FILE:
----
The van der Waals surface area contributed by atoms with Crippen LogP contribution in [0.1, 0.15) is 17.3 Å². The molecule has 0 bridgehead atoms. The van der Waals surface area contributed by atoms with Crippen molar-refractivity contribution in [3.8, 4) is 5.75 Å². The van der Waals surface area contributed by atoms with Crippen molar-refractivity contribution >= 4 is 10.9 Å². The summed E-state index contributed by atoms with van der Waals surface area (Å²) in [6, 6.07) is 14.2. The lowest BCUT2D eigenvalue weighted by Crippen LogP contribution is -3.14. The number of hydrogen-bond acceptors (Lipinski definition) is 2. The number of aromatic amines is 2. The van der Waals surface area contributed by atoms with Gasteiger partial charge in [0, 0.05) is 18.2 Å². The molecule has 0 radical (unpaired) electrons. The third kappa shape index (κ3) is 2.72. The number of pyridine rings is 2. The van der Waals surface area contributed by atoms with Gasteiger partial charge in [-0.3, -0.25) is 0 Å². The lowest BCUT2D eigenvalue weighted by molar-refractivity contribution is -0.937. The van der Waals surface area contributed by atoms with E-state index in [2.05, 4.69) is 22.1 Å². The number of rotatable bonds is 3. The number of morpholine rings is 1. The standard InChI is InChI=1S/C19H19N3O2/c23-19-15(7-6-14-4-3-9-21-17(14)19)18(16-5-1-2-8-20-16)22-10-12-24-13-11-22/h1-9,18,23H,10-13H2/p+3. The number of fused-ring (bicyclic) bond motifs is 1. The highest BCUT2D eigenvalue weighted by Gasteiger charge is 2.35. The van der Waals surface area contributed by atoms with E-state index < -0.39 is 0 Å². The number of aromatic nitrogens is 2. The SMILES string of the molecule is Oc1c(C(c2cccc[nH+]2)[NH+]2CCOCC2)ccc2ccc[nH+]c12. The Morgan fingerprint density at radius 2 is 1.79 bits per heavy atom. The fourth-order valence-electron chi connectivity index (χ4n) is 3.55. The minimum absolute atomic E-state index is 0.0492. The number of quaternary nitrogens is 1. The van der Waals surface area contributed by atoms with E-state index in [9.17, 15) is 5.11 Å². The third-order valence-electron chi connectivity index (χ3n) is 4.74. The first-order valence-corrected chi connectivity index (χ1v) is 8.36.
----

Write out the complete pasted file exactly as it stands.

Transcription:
The van der Waals surface area contributed by atoms with Crippen LogP contribution in [0.1, 0.15) is 17.3 Å². The molecule has 0 bridgehead atoms. The van der Waals surface area contributed by atoms with Crippen molar-refractivity contribution in [3.8, 4) is 5.75 Å². The van der Waals surface area contributed by atoms with Crippen molar-refractivity contribution >= 4 is 10.9 Å². The summed E-state index contributed by atoms with van der Waals surface area (Å²) in [6, 6.07) is 14.2. The lowest BCUT2D eigenvalue weighted by Crippen LogP contribution is -3.14. The number of hydrogen-bond acceptors (Lipinski definition) is 2. The number of aromatic amines is 2. The van der Waals surface area contributed by atoms with Gasteiger partial charge in [0, 0.05) is 18.2 Å². The molecule has 0 radical (unpaired) electrons. The third kappa shape index (κ3) is 2.72. The number of pyridine rings is 2. The van der Waals surface area contributed by atoms with Gasteiger partial charge in [-0.3, -0.25) is 0 Å². The lowest BCUT2D eigenvalue weighted by molar-refractivity contribution is -0.937. The van der Waals surface area contributed by atoms with E-state index in [2.05, 4.69) is 22.1 Å². The number of rotatable bonds is 3. The number of morpholine rings is 1. The standard InChI is InChI=1S/C19H19N3O2/c23-19-15(7-6-14-4-3-9-21-17(14)19)18(16-5-1-2-8-20-16)22-10-12-24-13-11-22/h1-9,18,23H,10-13H2/p+3. The number of fused-ring (bicyclic) bond motifs is 1. The highest BCUT2D eigenvalue weighted by Gasteiger charge is 2.35. The van der Waals surface area contributed by atoms with E-state index < -0.39 is 0 Å². The number of aromatic nitrogens is 2. The SMILES string of the molecule is Oc1c(C(c2cccc[nH+]2)[NH+]2CCOCC2)ccc2ccc[nH+]c12. The Morgan fingerprint density at radius 2 is 1.79 bits per heavy atom. The fourth-order valence-electron chi connectivity index (χ4n) is 3.55. The minimum absolute atomic E-state index is 0.0492. The number of quaternary nitrogens is 1. The van der Waals surface area contributed by atoms with E-state index in [9.17, 15) is 5.11 Å². The third-order valence-electron chi connectivity index (χ3n) is 4.74. The first-order valence-corrected chi connectivity index (χ1v) is 8.36.